The daughter of a senior Burmese air force commander will be expelled from Australia after Canberra ruled that her stay in the country violated sanctions on Burma.
Zin Mon Aye, an accountancy student at the University of Western Sydney, had an appeal over her stay in Australia rejected and will likely return to Burma within days, The Australian newspaper said. Her father, Brigadier-General Zin Yaw, is commander of the Mingalardon air base, one of Burma’s largest military airfields.
Australia is party to sanctions on Burma that target individuals deemed to have close ties to the ruling junta.
The 25-year-old was first targeted by the Australian foreign minister Stephen Smith in 2008, along with her brother, Htet Aung. The newspaper said that she had launched a series of appeals over the past two years, claiming that she was estranged from her father and had no financial ties to him.
Zetty Brake, spokesperson for Burma Campaign Australia (BCA), said it was hard to tell whether the claims made by Zin Mon Aye and her lawyers were true.
“However the sanctions list is very much targeted towards individuals and it’s not a blanket list; it’s meant to target people who are benefitting from the brutal repression in Burma,” she said. “In that case, [Zin Mon Aye’s expulsion] is very fair because these are people who are specifically named and targeted for that reason.”
While Australia’s sanctions on Burma are comprehensive, the country has been criticised for not pushing an embargo far enough. In April this year BCA alleged that bilateral trade between the two countries had risen more than three-fold since early 2009, with a subsidiary of Australian company Twinza Oil still operating in the country.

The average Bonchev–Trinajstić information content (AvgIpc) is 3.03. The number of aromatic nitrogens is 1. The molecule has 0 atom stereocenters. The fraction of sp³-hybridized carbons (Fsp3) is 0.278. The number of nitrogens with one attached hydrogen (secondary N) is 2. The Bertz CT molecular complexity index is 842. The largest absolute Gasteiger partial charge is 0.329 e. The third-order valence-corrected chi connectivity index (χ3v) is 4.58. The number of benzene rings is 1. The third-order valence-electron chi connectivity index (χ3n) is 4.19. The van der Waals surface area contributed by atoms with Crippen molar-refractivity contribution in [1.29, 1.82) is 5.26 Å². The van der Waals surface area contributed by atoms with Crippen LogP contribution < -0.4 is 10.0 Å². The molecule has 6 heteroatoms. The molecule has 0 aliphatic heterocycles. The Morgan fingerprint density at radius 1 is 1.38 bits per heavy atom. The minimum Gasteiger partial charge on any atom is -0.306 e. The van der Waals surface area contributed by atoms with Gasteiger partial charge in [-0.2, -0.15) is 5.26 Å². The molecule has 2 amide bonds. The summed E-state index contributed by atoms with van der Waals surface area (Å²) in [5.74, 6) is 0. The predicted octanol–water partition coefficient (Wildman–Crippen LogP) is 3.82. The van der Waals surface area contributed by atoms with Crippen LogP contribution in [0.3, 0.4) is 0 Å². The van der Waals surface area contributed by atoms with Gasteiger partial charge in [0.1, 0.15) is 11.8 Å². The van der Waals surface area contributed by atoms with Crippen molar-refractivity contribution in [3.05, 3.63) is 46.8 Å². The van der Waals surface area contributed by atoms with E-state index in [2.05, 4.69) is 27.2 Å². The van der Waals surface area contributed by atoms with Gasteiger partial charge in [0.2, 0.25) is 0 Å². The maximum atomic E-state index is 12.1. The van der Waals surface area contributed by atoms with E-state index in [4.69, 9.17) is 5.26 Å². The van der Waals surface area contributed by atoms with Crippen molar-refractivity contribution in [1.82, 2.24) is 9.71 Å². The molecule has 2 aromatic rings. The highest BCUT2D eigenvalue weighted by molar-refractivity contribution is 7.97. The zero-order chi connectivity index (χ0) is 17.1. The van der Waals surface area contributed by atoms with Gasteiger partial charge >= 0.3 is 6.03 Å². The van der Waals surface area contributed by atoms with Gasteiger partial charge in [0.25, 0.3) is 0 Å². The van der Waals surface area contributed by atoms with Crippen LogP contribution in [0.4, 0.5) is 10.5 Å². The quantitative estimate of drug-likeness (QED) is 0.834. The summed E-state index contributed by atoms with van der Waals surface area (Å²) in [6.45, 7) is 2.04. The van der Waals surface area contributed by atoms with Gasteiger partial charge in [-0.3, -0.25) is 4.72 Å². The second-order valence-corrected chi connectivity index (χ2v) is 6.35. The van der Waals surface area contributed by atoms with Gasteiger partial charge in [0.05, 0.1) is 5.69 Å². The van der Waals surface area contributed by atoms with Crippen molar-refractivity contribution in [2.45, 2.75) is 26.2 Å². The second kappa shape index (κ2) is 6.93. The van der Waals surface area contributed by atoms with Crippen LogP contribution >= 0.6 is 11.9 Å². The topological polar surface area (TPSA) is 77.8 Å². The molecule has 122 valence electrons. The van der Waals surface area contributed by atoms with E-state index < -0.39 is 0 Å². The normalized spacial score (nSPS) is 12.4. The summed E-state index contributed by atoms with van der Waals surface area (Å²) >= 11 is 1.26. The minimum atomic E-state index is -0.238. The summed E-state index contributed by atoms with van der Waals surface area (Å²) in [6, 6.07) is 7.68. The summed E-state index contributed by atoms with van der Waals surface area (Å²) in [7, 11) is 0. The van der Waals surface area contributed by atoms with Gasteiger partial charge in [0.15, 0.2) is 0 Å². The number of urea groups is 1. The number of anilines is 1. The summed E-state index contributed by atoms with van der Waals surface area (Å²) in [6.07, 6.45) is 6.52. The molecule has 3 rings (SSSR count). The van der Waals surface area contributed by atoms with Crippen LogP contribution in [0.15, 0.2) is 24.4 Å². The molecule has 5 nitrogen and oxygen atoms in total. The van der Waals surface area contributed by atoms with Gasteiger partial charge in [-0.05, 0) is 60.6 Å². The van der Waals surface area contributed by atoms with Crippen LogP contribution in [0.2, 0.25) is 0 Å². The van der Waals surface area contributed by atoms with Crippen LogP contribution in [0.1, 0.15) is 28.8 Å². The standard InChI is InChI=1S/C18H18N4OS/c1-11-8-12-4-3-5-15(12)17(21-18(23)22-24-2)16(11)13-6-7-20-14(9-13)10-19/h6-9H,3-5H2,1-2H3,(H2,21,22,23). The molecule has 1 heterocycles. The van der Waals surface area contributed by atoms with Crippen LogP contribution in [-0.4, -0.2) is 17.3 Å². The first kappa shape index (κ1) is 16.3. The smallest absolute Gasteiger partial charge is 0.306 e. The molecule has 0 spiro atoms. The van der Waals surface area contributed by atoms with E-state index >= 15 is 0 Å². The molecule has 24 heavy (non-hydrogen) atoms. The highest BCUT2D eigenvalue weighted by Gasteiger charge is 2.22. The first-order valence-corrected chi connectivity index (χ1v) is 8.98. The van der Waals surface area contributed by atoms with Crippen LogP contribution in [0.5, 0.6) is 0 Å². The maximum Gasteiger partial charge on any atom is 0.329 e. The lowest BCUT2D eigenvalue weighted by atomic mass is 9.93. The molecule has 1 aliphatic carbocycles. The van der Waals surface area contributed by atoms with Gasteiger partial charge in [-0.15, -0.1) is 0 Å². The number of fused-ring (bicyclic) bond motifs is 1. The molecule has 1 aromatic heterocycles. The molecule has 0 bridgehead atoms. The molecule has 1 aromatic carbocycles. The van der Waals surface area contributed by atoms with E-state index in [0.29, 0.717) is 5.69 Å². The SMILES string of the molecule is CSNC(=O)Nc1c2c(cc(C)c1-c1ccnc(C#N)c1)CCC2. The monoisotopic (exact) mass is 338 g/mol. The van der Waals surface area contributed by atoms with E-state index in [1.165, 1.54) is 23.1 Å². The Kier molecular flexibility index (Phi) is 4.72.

Danford Equities Corporation signed a contract with the Burmese state-run Myanmar Oil and Gas Enterprise (MOGE) in November 2006 to explore for oil in Burma. According to BCA, the deal will net the ruling junta around $US2.5 billion.
But campaigners scored a victory earlier in October after Australian clothing chain, Speciality Fashion Group (SFG), announced it would stop sourcing products from Burma.
Brake said said that there were still “a number of steps the Australian government could be taking to have a stronger sanctions regime”, particularly targeting the oil and gas industry which would have a “minimal impact on ordinary citizens of Burma”.
The majority of produce from Burma’s vast natural energy sector, particularly gas and hydropower, is sold to neighbouring countries, despite the country being plagued by terminal electricity shortages.